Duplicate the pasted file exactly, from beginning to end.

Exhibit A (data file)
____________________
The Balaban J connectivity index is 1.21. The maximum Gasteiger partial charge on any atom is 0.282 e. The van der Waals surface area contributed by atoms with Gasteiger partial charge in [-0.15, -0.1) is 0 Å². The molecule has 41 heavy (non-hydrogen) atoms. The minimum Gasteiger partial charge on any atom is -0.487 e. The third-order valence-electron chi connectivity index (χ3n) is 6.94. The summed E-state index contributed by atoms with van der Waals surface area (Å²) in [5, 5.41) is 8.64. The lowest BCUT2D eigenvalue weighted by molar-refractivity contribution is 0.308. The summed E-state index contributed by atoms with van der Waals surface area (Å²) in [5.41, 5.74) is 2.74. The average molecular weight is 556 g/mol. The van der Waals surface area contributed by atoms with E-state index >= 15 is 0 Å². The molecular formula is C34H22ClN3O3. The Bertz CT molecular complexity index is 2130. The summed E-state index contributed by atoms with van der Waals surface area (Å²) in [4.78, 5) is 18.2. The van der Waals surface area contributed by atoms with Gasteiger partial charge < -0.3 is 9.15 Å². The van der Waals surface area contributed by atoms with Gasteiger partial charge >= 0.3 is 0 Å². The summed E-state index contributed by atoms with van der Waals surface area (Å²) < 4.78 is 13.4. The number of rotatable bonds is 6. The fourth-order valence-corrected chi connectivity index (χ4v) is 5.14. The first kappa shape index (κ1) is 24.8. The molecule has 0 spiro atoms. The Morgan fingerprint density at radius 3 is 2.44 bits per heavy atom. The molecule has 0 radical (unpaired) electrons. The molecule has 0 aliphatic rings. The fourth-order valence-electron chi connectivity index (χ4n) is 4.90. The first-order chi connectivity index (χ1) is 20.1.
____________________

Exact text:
The Balaban J connectivity index is 1.21. The maximum Gasteiger partial charge on any atom is 0.282 e. The van der Waals surface area contributed by atoms with Gasteiger partial charge in [-0.15, -0.1) is 0 Å². The molecule has 41 heavy (non-hydrogen) atoms. The minimum Gasteiger partial charge on any atom is -0.487 e. The third-order valence-electron chi connectivity index (χ3n) is 6.94. The summed E-state index contributed by atoms with van der Waals surface area (Å²) in [5, 5.41) is 8.64. The lowest BCUT2D eigenvalue weighted by molar-refractivity contribution is 0.308. The summed E-state index contributed by atoms with van der Waals surface area (Å²) in [5.41, 5.74) is 2.74. The average molecular weight is 556 g/mol. The van der Waals surface area contributed by atoms with E-state index >= 15 is 0 Å². The molecular formula is C34H22ClN3O3. The Bertz CT molecular complexity index is 2130. The summed E-state index contributed by atoms with van der Waals surface area (Å²) in [4.78, 5) is 18.2. The van der Waals surface area contributed by atoms with Gasteiger partial charge < -0.3 is 9.15 Å². The van der Waals surface area contributed by atoms with Gasteiger partial charge >= 0.3 is 0 Å². The summed E-state index contributed by atoms with van der Waals surface area (Å²) < 4.78 is 13.4. The number of rotatable bonds is 6. The fourth-order valence-corrected chi connectivity index (χ4v) is 5.14. The first kappa shape index (κ1) is 24.8. The molecule has 0 spiro atoms. The Morgan fingerprint density at radius 3 is 2.44 bits per heavy atom. The molecule has 0 radical (unpaired) electrons. The molecule has 0 aliphatic rings. The fourth-order valence-electron chi connectivity index (χ4n) is 4.90. The first-order chi connectivity index (χ1) is 20.1.